China is a bit different in this respect, because the Chinese themselves have their own myths about their uniformity. Take, for example, the Chinese language(s). It has become fairly common knowledge in the West that there is a difference between Mandarin (northern) and Cantonese (southern) Chinese, largely because with the former dominant in the People’s Republic and in Taiwan and the latter dominant in Hong Kong, both were widely taught in British and American universities. There are other varieties, too: Shanghainese, for example, or the Hakka widely spoken in the Chinese diaspora. (The different forms of Chinese are, incidentally, responsible for the striking difference between stereotypical “Chinatown” Chinese names – Yap, Kwok, Ng – and the names people from China seem to have – Ye, Guo, Wu.) In fact, few Western linguists would consider Mandarin, Cantonese, and the others to be the same language at all, any more than they would consider French, Italian, and Spanish to be “dialects” of Latin.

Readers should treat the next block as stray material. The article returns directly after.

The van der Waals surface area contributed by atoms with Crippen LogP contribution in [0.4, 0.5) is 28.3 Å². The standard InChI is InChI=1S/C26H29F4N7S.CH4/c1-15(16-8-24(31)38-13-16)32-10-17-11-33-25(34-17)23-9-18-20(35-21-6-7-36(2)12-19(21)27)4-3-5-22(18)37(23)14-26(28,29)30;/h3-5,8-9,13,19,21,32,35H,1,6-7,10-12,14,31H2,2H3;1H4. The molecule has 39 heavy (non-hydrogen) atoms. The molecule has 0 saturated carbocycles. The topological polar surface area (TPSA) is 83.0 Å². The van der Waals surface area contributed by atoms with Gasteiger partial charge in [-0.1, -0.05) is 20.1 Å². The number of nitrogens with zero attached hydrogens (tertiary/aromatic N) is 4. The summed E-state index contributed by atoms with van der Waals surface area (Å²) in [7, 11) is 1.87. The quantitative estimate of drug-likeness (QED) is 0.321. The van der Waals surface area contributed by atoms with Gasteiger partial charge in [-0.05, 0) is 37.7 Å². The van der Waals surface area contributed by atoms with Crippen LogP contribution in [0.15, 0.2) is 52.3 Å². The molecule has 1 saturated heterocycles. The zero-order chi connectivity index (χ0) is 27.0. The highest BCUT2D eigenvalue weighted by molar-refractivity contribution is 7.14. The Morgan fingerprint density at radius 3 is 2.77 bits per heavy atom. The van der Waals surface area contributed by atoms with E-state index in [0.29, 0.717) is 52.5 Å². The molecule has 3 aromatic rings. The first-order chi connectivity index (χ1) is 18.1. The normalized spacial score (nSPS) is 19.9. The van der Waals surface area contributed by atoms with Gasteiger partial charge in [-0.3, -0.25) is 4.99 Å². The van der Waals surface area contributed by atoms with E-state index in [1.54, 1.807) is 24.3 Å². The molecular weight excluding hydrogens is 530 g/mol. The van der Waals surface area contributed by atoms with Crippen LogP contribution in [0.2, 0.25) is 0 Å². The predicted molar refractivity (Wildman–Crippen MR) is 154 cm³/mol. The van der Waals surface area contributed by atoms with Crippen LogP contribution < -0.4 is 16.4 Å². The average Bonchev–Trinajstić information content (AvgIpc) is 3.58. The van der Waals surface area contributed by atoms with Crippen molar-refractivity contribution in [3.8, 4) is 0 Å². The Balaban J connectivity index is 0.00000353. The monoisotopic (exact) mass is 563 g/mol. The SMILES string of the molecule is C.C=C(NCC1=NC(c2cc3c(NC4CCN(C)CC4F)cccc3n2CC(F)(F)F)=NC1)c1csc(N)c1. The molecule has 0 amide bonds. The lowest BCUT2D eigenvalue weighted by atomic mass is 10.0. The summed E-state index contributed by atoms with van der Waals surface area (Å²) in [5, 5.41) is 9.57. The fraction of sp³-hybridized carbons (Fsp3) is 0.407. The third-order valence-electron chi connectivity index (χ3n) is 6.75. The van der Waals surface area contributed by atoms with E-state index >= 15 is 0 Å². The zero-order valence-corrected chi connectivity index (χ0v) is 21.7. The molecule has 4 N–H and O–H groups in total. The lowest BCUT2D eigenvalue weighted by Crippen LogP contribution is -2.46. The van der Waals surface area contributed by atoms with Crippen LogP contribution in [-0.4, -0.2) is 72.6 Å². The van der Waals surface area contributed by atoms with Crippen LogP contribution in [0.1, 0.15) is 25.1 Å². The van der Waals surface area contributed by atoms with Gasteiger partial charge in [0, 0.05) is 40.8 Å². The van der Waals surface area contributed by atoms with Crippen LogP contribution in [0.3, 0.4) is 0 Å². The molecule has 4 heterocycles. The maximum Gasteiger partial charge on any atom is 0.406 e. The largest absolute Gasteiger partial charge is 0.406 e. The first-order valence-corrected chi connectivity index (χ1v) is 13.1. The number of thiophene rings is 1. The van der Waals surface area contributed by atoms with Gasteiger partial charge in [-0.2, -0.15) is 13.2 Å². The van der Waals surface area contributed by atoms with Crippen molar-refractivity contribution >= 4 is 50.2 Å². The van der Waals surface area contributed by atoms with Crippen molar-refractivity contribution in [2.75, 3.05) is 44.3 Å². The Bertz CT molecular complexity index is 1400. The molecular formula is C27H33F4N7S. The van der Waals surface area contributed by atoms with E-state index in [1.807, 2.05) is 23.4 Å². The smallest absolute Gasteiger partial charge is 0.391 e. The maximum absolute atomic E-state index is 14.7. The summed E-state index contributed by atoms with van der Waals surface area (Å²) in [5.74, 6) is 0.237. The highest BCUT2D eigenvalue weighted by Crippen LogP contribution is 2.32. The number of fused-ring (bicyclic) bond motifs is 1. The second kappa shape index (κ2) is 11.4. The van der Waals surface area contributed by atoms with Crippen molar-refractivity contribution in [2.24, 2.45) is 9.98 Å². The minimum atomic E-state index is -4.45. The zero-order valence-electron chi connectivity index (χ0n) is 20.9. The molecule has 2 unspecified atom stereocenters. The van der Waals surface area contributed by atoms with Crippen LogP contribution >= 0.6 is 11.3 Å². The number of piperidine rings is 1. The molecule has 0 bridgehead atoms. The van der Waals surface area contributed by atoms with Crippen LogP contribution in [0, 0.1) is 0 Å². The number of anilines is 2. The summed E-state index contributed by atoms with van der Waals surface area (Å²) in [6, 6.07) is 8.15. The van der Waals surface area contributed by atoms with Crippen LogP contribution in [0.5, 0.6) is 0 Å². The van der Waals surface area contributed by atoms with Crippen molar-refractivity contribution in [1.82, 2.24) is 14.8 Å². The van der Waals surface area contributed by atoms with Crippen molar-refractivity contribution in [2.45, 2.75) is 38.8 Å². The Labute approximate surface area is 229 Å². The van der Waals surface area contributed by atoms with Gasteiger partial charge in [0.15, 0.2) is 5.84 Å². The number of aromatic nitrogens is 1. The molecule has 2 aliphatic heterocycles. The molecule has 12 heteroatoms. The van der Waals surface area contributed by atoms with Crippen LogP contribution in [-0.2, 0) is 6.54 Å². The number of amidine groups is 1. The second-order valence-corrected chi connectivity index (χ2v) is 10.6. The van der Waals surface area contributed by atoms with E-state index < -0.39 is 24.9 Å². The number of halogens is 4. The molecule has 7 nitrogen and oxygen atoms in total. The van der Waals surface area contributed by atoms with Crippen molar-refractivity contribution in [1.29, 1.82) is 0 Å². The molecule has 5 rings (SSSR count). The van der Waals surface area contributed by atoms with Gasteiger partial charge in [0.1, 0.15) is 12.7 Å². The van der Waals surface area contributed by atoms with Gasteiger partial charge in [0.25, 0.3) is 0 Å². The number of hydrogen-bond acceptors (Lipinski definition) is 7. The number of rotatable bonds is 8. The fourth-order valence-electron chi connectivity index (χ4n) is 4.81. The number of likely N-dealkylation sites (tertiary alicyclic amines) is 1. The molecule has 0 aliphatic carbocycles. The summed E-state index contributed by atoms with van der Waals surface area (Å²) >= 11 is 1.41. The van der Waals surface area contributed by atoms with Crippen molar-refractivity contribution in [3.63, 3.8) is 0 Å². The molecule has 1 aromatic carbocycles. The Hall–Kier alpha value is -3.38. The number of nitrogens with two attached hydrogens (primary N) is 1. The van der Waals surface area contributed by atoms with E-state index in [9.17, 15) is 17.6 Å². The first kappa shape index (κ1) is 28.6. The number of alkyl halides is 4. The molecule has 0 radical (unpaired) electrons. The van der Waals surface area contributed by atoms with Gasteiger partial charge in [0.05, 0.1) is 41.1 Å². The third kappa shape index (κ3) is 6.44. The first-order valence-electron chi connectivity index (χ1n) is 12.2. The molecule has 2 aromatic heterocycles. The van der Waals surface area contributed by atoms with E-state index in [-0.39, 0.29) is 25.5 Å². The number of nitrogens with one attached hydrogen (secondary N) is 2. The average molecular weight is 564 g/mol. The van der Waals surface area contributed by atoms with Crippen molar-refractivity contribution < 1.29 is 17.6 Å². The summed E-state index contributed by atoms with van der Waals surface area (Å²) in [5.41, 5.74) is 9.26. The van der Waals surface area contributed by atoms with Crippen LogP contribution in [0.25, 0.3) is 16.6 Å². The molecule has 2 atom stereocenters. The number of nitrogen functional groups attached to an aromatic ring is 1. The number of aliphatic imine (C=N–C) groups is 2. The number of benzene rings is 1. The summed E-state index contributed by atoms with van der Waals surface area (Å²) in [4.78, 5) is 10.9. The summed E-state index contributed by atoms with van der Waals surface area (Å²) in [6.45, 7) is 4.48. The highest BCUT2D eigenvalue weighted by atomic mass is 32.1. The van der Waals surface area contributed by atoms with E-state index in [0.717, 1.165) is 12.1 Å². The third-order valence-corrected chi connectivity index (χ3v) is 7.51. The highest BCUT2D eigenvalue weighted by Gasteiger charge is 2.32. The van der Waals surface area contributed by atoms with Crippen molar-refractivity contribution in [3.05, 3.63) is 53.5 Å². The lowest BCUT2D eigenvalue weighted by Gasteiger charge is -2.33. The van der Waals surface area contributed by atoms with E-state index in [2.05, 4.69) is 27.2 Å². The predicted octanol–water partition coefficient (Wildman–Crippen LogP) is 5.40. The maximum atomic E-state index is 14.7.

All the Romance languages are descended from Latin, and their relatedness is obvious. But even when no vocabulary substitution has occurred (e.g., French parler versus the unrelated Spanish hablar, both meaning ‘to speak’), words have often changed dramatically; compare the descendants of Latin filius ‘son’: French fils, Italian figlio, and Spanish hijo. The Chinese situation is similar, with all the different Chinese languages sharing a common ancestor but often little resembling each other. A good example is the name , probably pronounced ngo in Middle Chinese (which roughly corresponds to Europe’s mediæval Latin). It would take a linguist to recognize that the Mandarin Wu and the Cantonese Ng are the same name (in the same sense that hijo and fils are the same word) – unless one were literate in Chinese and considered them merely different regional pronunciations of the same character. It’s quite like if Spaniards and Frenchmen both still wrote in Latin and literally considered hijo and fils (or rather ikho and fis, as they are pronounced) to be regional pronunciations of the word they both wrote filius – and that was indeed roughly the situation in mediæval Europe.